I Was Going to Post Here About the CSK Debate over at Read Roger www.hbook.com/blog/
and I feel sad about that — as I’ll explain. But I feel sadder about the terrible news from Denver, where Kate McClelland and Kathy Krasniewicz of Perrot Library were killed in a car accident. I have known Kate forever and she is (I have to use present tense for her, this is all so new) so alive, so present, so dynamic, that this seems simply impossible. There is not a library world without Kate. I have no idea what personal or institutional plans are in the works but any of you who knew Kate and Kathy will surely feel as I do, sad.
I am sad as well about the argument and tone over at RR. Jackie Woodson, Deb Taylor, and Roger seem think that my reason (I can speak only for myself) for raising questions about what it means to define someone by a race has something to do with my desire as a white person (or as an author working with white artists) to qualify for CSK. No. That has nothing to do with it, at all. Period.
I am sad because Jackie’s gust of excitement in her post to CCBC on the 28th was beautiful — it is terrific news that so many talented people won awards in Denver. I wish that moment were not soured. Readers of this blog will recall how enthusiastically I wrote about We Are the Ship months ago. But when Roger asked, in his blog, about the CSK rules it pointed to an intellectual issue which I think is important and must be discussed: what is race? What is ethnicity?
We have just been through an election cycle in which Obama was opposed by some (I heard this from African Americans and also whites) on the grounds that he was not African-American, because he had no family history of American enslavement. Similarly, when I recently spoke in a New York City public school where all the students were "of color" the deep division in the school was between those teachers and students who are African-American as conventionally described, and recent immigrants from the Caribbean — whose ancestors were also enslaved Africans, but who had no experience of North American slavery. For both Obama and a large faction at that school, African-American was not a "race" but rather a particular history.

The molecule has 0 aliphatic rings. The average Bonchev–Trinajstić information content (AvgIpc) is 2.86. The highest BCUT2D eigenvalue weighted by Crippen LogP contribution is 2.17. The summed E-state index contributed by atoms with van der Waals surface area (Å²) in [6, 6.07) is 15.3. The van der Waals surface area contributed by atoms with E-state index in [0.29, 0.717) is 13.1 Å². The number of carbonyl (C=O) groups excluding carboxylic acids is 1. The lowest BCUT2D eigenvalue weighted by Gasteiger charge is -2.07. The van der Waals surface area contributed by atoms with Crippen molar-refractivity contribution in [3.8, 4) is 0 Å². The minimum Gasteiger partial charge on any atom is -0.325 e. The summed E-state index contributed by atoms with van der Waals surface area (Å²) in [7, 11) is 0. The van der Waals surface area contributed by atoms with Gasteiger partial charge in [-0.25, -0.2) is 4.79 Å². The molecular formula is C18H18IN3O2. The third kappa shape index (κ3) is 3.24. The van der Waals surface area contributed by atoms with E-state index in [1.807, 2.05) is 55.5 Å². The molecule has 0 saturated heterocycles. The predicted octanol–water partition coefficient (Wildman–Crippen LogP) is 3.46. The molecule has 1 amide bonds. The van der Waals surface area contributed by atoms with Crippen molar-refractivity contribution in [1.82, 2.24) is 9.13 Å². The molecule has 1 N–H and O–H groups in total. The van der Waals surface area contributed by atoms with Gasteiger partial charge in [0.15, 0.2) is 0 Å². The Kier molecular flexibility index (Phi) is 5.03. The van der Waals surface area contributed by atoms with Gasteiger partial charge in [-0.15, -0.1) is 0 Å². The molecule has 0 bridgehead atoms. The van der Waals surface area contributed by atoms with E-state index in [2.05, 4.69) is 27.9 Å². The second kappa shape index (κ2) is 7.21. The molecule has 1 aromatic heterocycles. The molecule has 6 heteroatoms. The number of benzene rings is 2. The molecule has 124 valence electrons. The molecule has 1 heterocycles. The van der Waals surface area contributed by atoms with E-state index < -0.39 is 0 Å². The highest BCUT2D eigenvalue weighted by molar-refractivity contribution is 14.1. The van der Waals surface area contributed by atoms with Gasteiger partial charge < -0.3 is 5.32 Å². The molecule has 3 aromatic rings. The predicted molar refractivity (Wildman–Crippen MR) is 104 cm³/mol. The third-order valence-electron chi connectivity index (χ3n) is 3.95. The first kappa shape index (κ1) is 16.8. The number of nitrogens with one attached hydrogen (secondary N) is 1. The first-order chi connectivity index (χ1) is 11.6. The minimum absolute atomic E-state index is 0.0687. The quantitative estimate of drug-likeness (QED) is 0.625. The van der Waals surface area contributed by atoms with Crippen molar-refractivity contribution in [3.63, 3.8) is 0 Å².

These questions of ethnicity, identity, and history grow even more tangled when one speaks of Hispanic. So I think it in no way diminishes the accomplishments of the artists celebrated at ALA to raise a set of questions about how we go about defining race and ethnciity in awards for young people. And so I feel sad, sad that sincere questions have been treated as some kind of white man’s grab for prizes, and not serious matters that we all ought to be airing together. As Dennis Overbye said in that great article — science is about the exchange of ideas, not about settling on one approved view.
I simply don’t get what is wrong about airing concerns about classifications and definitions that are, outside of children’s books, very much a matter of discussion and debate. That, I would think, is exactly what we should be doing.